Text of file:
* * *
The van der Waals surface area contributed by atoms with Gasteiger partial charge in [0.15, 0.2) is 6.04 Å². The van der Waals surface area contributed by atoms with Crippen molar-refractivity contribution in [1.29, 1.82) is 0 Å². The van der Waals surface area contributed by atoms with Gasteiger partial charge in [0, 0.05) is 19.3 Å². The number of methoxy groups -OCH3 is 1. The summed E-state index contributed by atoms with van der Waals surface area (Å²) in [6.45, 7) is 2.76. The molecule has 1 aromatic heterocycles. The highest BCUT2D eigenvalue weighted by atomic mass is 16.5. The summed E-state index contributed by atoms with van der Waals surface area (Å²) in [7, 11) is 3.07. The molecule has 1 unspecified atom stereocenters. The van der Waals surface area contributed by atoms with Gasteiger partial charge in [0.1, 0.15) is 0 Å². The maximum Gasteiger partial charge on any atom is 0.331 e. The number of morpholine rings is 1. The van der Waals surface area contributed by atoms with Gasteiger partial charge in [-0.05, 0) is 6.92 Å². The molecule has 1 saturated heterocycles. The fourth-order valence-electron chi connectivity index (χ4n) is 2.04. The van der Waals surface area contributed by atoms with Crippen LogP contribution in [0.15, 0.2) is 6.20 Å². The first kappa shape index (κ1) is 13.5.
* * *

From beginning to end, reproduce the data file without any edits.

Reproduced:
The van der Waals surface area contributed by atoms with Gasteiger partial charge in [0.15, 0.2) is 6.04 Å². The van der Waals surface area contributed by atoms with Crippen molar-refractivity contribution in [1.29, 1.82) is 0 Å². The van der Waals surface area contributed by atoms with Gasteiger partial charge in [0, 0.05) is 19.3 Å². The number of methoxy groups -OCH3 is 1. The summed E-state index contributed by atoms with van der Waals surface area (Å²) in [6.45, 7) is 2.76. The molecule has 1 aromatic heterocycles. The highest BCUT2D eigenvalue weighted by atomic mass is 16.5. The summed E-state index contributed by atoms with van der Waals surface area (Å²) in [7, 11) is 3.07. The molecule has 1 unspecified atom stereocenters. The van der Waals surface area contributed by atoms with Gasteiger partial charge in [0.1, 0.15) is 0 Å². The maximum Gasteiger partial charge on any atom is 0.331 e. The number of morpholine rings is 1. The van der Waals surface area contributed by atoms with Gasteiger partial charge in [-0.05, 0) is 6.92 Å². The molecule has 1 saturated heterocycles. The fourth-order valence-electron chi connectivity index (χ4n) is 2.04. The van der Waals surface area contributed by atoms with Crippen LogP contribution in [0.15, 0.2) is 6.20 Å². The first kappa shape index (κ1) is 13.5.